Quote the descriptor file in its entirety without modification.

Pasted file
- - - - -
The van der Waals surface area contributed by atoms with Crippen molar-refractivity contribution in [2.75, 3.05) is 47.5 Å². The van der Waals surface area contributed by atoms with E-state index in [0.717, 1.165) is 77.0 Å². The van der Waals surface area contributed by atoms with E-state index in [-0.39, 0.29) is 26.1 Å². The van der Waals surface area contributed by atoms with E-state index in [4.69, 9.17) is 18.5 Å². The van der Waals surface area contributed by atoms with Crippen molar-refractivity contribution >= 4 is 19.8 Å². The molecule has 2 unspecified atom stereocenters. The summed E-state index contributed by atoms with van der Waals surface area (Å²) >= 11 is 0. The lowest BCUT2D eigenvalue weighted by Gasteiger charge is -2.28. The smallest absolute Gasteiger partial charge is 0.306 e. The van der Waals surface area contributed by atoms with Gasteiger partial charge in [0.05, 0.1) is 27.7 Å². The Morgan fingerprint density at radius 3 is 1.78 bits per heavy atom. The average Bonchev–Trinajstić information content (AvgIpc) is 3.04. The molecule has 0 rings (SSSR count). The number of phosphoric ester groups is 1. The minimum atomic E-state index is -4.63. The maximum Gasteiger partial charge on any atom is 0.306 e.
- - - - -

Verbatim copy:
The van der Waals surface area contributed by atoms with Crippen molar-refractivity contribution in [2.75, 3.05) is 47.5 Å². The van der Waals surface area contributed by atoms with E-state index in [0.717, 1.165) is 77.0 Å². The van der Waals surface area contributed by atoms with E-state index in [-0.39, 0.29) is 26.1 Å². The van der Waals surface area contributed by atoms with E-state index in [4.69, 9.17) is 18.5 Å². The van der Waals surface area contributed by atoms with Crippen molar-refractivity contribution >= 4 is 19.8 Å². The molecule has 2 unspecified atom stereocenters. The summed E-state index contributed by atoms with van der Waals surface area (Å²) >= 11 is 0. The lowest BCUT2D eigenvalue weighted by Gasteiger charge is -2.28. The smallest absolute Gasteiger partial charge is 0.306 e. The van der Waals surface area contributed by atoms with Gasteiger partial charge in [0.05, 0.1) is 27.7 Å². The Morgan fingerprint density at radius 3 is 1.78 bits per heavy atom. The average Bonchev–Trinajstić information content (AvgIpc) is 3.04. The molecule has 0 rings (SSSR count). The number of phosphoric ester groups is 1. The minimum atomic E-state index is -4.63. The maximum Gasteiger partial charge on any atom is 0.306 e.